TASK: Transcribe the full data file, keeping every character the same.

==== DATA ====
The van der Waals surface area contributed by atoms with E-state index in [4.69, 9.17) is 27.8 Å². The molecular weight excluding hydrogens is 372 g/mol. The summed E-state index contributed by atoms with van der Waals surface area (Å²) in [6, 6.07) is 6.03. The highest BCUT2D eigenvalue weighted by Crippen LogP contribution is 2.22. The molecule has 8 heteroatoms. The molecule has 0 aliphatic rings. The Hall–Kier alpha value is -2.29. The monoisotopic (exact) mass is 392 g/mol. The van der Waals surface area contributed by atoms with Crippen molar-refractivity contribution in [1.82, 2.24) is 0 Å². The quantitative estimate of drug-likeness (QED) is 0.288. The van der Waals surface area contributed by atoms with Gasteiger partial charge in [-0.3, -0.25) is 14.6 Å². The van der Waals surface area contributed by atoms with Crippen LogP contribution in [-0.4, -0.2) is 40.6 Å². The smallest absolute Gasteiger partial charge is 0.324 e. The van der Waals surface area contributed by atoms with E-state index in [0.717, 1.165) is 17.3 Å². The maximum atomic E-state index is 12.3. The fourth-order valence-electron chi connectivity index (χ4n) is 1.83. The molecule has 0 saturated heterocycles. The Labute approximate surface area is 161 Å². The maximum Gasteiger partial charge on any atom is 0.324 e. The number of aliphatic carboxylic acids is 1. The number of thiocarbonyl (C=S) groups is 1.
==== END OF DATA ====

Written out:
The van der Waals surface area contributed by atoms with E-state index in [4.69, 9.17) is 27.8 Å². The molecular weight excluding hydrogens is 372 g/mol. The summed E-state index contributed by atoms with van der Waals surface area (Å²) in [6, 6.07) is 6.03. The highest BCUT2D eigenvalue weighted by Crippen LogP contribution is 2.22. The molecule has 8 heteroatoms. The molecule has 0 aliphatic rings. The Hall–Kier alpha value is -2.29. The monoisotopic (exact) mass is 392 g/mol. The van der Waals surface area contributed by atoms with Crippen molar-refractivity contribution in [1.82, 2.24) is 0 Å². The quantitative estimate of drug-likeness (QED) is 0.288. The van der Waals surface area contributed by atoms with Gasteiger partial charge in [-0.3, -0.25) is 14.6 Å². The van der Waals surface area contributed by atoms with Crippen LogP contribution in [-0.4, -0.2) is 40.6 Å². The smallest absolute Gasteiger partial charge is 0.324 e. The van der Waals surface area contributed by atoms with E-state index in [0.717, 1.165) is 17.3 Å². The maximum atomic E-state index is 12.3. The fourth-order valence-electron chi connectivity index (χ4n) is 1.83. The molecule has 0 saturated heterocycles. The Labute approximate surface area is 161 Å². The maximum Gasteiger partial charge on any atom is 0.324 e. The number of aliphatic carboxylic acids is 1. The number of thiocarbonyl (C=S) groups is 1.